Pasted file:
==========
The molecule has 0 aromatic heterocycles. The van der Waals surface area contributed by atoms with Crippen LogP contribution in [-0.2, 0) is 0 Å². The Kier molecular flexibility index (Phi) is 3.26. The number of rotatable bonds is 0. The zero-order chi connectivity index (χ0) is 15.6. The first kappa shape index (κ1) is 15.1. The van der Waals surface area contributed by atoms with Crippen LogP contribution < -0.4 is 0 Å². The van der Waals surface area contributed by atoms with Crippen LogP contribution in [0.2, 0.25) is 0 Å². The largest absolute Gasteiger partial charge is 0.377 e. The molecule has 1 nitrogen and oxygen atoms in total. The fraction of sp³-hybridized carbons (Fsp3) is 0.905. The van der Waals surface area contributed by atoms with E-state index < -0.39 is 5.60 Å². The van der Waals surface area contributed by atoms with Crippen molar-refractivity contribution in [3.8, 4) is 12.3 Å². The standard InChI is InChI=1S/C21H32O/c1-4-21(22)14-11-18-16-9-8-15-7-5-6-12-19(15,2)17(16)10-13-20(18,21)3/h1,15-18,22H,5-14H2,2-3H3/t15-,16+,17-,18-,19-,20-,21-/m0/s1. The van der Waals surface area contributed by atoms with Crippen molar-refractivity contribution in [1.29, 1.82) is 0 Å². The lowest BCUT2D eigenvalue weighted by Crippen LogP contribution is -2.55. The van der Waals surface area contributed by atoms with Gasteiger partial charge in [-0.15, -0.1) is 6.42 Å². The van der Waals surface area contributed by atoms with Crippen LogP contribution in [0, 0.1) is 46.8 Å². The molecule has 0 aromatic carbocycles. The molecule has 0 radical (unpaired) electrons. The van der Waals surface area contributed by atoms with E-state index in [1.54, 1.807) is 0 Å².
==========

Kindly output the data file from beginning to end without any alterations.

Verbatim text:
The molecule has 0 aromatic heterocycles. The van der Waals surface area contributed by atoms with Crippen LogP contribution in [-0.2, 0) is 0 Å². The Kier molecular flexibility index (Phi) is 3.26. The number of rotatable bonds is 0. The zero-order chi connectivity index (χ0) is 15.6. The first kappa shape index (κ1) is 15.1. The van der Waals surface area contributed by atoms with Crippen LogP contribution < -0.4 is 0 Å². The van der Waals surface area contributed by atoms with Crippen LogP contribution in [0.2, 0.25) is 0 Å². The largest absolute Gasteiger partial charge is 0.377 e. The molecule has 1 nitrogen and oxygen atoms in total. The fraction of sp³-hybridized carbons (Fsp3) is 0.905. The van der Waals surface area contributed by atoms with E-state index < -0.39 is 5.60 Å². The van der Waals surface area contributed by atoms with Crippen molar-refractivity contribution in [3.8, 4) is 12.3 Å². The standard InChI is InChI=1S/C21H32O/c1-4-21(22)14-11-18-16-9-8-15-7-5-6-12-19(15,2)17(16)10-13-20(18,21)3/h1,15-18,22H,5-14H2,2-3H3/t15-,16+,17-,18-,19-,20-,21-/m0/s1. The van der Waals surface area contributed by atoms with Crippen molar-refractivity contribution in [1.29, 1.82) is 0 Å². The lowest BCUT2D eigenvalue weighted by Crippen LogP contribution is -2.55. The van der Waals surface area contributed by atoms with Gasteiger partial charge in [-0.15, -0.1) is 6.42 Å². The van der Waals surface area contributed by atoms with Crippen LogP contribution in [0, 0.1) is 46.8 Å². The molecule has 0 aromatic carbocycles. The molecule has 0 radical (unpaired) electrons. The van der Waals surface area contributed by atoms with E-state index in [1.54, 1.807) is 0 Å².